Cranston Police Department launches Blue Envelope Program

Posted 6/19/24

Special to the Herald

The Cranston Police Department has launched a new initiative called the Blue Envelope Program. The program went into effect on June 4.

Cranston Police Chief Col. …

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Cranston Police Department launches Blue Envelope Program


Special to the Herald

The Cranston Police Department has launched a new initiative called the Blue Envelope Program. The program went into effect on June 4.

Cranston Police Chief Col. Michael J. Winquist announced the new program on the department’s social media sites. Per the release, the Blue Envelope Program will promote inclusivity as well as serve as an enhanced communication awareness tool between law enforcement and members of the community who have been diagnosed with a disability or conditions like autism spectrum disorder, dementia, anxiety, and other conditions that may require additional awareness or accommodations during interactions with law enforcement.

The design for the program is straightforward and is focused on helping someone who has been diagnosed with disabilities or other conditions, to aid in communication and interaction with law enforcement.

Within the Blue Envelope, a person with a disability or other medical condition, can store vital information, including identification, contact information, and important vehicle documents, such as the car registration and proof of insurance. When coming in contact with law enforcement, providing the envelope to the police should decrease the stress of the encounter. Dutra believes that the blue envelopes will help lower the stress and tension of victims. He said, “Typically this is going to be a very stressful situation, more so for the victims than the police. But once we understand there may be some communication barriers the officers will know to address the situation a bit differently.”

The program was introduced to the Cranston Police Department by Maj. Christopher Reed of the Central Falls Police Department. Reed worked with Cranston officers Capt. Justin Dutra, Sgt. Matthew Josefson, and Detective Michael Iacone worked together to plan and launch the program in Cranston.

It was a fairly quick process to launch the program. The department ordered 500 envelopes for $150.

“We got this up and running in maybe two weeks. It was just the time required for the company to print out the envelopes,” Dutra said. “We thought it would be great to work together to get the program out to the public and gain more exposure.”

Dutra has been involved in Community Outreach for two years, and he said, “These programs spread very quickly and easily. I’m always getting great ideas sent to me through Facebook posts and contacts. As much as it’s coming from the police department, these are ideas that are a true collaboration between people with disabilities, the people who care for them and treat them, and law enforcement and first responders.”

Dutra said that one way he would base the success of the program would be, “How many people actually come in and take advantage of these tools that are out there.”

When asked how officers have reacted to the Blue Envelope program, Dutra said, “Our officers love it.” Dutra added, “it’s a small, small investment that we think can go a long way, and it’s got great information for all motorists.”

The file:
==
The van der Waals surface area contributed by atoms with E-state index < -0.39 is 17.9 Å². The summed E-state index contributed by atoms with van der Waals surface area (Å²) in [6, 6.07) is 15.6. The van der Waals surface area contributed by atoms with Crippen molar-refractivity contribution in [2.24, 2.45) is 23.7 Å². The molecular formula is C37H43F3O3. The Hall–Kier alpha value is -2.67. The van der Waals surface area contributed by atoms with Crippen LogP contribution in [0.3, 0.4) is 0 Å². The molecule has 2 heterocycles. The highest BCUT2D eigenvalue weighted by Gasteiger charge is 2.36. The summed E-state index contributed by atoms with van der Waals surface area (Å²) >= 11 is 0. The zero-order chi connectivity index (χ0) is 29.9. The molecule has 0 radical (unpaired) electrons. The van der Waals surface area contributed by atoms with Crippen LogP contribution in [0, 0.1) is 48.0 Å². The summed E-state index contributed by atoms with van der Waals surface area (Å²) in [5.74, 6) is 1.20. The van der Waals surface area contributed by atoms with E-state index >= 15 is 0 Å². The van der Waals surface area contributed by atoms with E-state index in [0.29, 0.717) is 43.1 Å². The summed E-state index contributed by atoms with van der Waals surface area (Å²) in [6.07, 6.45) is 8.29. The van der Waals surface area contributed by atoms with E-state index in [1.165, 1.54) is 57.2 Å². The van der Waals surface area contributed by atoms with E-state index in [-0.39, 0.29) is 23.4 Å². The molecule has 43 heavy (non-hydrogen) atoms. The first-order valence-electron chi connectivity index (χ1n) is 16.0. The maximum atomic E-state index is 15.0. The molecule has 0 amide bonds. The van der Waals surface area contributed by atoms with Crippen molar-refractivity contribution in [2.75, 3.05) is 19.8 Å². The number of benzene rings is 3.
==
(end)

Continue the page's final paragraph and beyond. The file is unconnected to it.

According to Col. Winquist, “This program demonstrates the police department’s commitment to improving police interactions with all members of the public.”

The chief added that “the Blue Envelope Program builds upon autism awareness training, coupled with the distribution of seatbelt covers and backpack tags that alert officers of an occupant who may have a disability, such as autism, impacting their ability to communicate.”

Cranston Mayor Kenneth Hopkins is also fully supportive of the program, saying, “The Cranston Police Department has always been a pillar of our community, fostering trust and collaboration through their dedicated service. Their participation in the Blue Envelope Program further underscores their commitment to ensuring the safety and well-being of all our residents, especially those with unique communication needs. By embracing initiatives like this, we are building a more inclusive, understanding, and safer community where everyone is respected and valued.”

There will be an evaluation period following implementation.

 “In six months to a year, we will see where we are, how many envelopes we gave out,” Dutra said. “This is not something that’s just going to help someone in Cranston. Rhode Island is so small; you could have somebody in South Kingstown who gets stopped and this information will be passed to an officer there. If it helps with the situation there, it’s a success!”

The Blue Envelopes are available to the public. Dutra said, “They can come to the lobby and just request the envelope. They do not need to show any documentation. They don’t have to be a Cranston resident.” Anyone interested in getting an Envelope can pick them up at the Cranston Police Department Headquarters, 5 Garfield, Ave., Cranston. For people who are interested in autism seatbelt covers, and backpack tags, they can contact Detective Michael Iacone at 401-477-5062.

On June 22 from 11 a.m. to 3 p.m., the Cranston Police Community Outreach Team and Comprehensive Community Action Program (CCAP) will be having Safety Day in the parking lot behind Cranston High School East and City Hall. The entrance will be Legion Way. At Safety Day, the first 100 kids will get free food, and will also be available for purchase. There will be free bike helmets and reflectors on a first come first serve basis, a bike raffle, where four bikes will be given away, a State Police Rollover Demonstration, Cranston Police vehicles and fire truck, CCAP’s Molar Express, and more.

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